This isn't just about Hillary. It's about whether they think this a fair way for women to be treated. And if they want women to trust them, it's incumbent upon them to defend against it, even if it is directed at their opponent.

huh

Lance - I'm with you. Personally, I think the whole thing is completely overblown. It's not like she broke down in heaving sobs or something. To the extent it matters, the event shows the full extent of how entitled she believes she is to the position - which was a little ugly.

But the odd part about this is that that emotion displayed by HRC here would be devastating for any of the men in the race - a Muskie moment for sure. She's actually being treated much better than Edwards or Obama would have been. And yet there are all these posts about how she's being unfairly discriminated against.

Ultimately, I think HRC would be a lousy president because she is unprincipled (think Democratic Tom Delay), lacks good judgment and I simply don't trust what she would do. And if you are anti-Iraq War, her vote on Kyl Lieberman shows the zebra hasn't changed it's stripes one bit. She is almost certainly the Dem most likely to keep us in Iraq.

As for Tom W's post regarding HRC being nearly a complete *partner* during the previous administration - why should we be happy about that? In my view, that construction was inappropriate then and it's still inappropriate. I really didn't like the unelected first lady taking a major policy role in the Bill Clinton administration and I like the idea of unelected Bill being a *near complete partner* this time around no better. Doesn't the first spouse have enough power without giving them formal responsibilities other than doing *good works*? What process is there to remove the first spouse from their position if they screw up? Let's keep our elected officials elected or at least confirmed by the Senate.


huh

Lance - I'm with you. Personally, I think the whole thing is completely overblown. It's not like she broke down in heaving sobs or something. To the extent it matters, the event shows the full extent of how entitled she believes she is to the position - which was a little ugly.

But the odd part about this is that that emotion displayed by HRC here would be devastating for any of the men in the race - a Muskie moment for sure. She's actually being treated much better than Edwards or Obama would have been. And yet there are all these posts about how she's being unfairly discriminated against.

Ultimately, I think HRC would be a lousy president because she is unprincipled (think Democratic Tom Delay), lacks good judgment and I simply don't trust what she would do. And if you are anti-Iraq War, her vote on Kyl Lieberman shows the zebra hasn't changed it's stripes one bit. She is almost certainly the Dem most likely to keep us in Iraq.

As for Tom W's post regarding HRC being nearly a complete *partner* during the previous administration - why should we be happy about that? In my view, that construction was inappropriate then and it's still inappropriate. I really didn't like the unelected first lady taking a major policy role in the Bill Clinton administration and I like the idea of unelected Bill being a *near complete partner* this time around no better. Doesn't the first spouse have enough power without giving them formal responsibilities other than doing *good works*? What process is there to remove the first spouse from their position if they screw up? Let's keep our elected officials elected or at least confirmed by the Senate.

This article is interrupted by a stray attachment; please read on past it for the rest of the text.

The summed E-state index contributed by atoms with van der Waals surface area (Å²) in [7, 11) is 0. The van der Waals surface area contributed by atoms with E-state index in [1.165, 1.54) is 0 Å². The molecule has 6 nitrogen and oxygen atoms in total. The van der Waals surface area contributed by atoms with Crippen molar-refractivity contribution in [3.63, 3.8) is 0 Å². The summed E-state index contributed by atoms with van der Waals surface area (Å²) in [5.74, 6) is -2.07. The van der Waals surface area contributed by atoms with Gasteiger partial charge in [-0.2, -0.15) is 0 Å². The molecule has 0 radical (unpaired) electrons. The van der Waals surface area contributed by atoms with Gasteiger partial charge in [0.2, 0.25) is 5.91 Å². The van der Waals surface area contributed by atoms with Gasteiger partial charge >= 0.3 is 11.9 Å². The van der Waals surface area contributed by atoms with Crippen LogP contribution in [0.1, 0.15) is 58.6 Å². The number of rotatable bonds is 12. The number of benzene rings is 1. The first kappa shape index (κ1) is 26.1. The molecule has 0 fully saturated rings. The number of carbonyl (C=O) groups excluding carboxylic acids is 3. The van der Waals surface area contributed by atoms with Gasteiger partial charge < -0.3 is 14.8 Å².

Tom W.

Hey huh, I've got two words for you:

Eleanor

and

Roosevelt.

Linkmeister

Two more, Tom.

Ronald

and

Nancy.

velvet goldmine

Lina, who are you addressing? If it's either Tom W. or me, we've already addressed this.

But to reiterate, it's not so much that she wasn't married to "any old guy."

Rather, Clinton wasn't just "any old wife," or even any old First Lady. She was an activist and a professional prior to morphing those roles into her Mrs. Guv and Mrs. Prez duties,continuing fighting the good fight within those roles.

And she didn't exactly float into that senate seat, if you'll recall. She had that whole carpetbagger stigma to deal with, not to mention how raw the Lewinsky and Whitewater stuff was at the time.

AND her husband spent his last days in office on controversial pardons. He is much more popular now than he was when she was launching her first senate run. He was considered such a liability at the time that he was sidelined rather than campaining for either his wife or for Gore.

In other words, I think your premise could use a little tweaking.

huh

So that's hardly a response with any basis in policy is it. Though perhaps a fair critique of Eleanor Roosevelt? Can't say I was around for those days - but unlike HRC, she by all accounts did good things during those years - though I'm not sure it's accurate to say that she functioning as a cabinet officer in the way HRC did. As for the Reagan Presidency - I think it's a dubious claim that Nancy was anywhere near as involved in policy as HRC.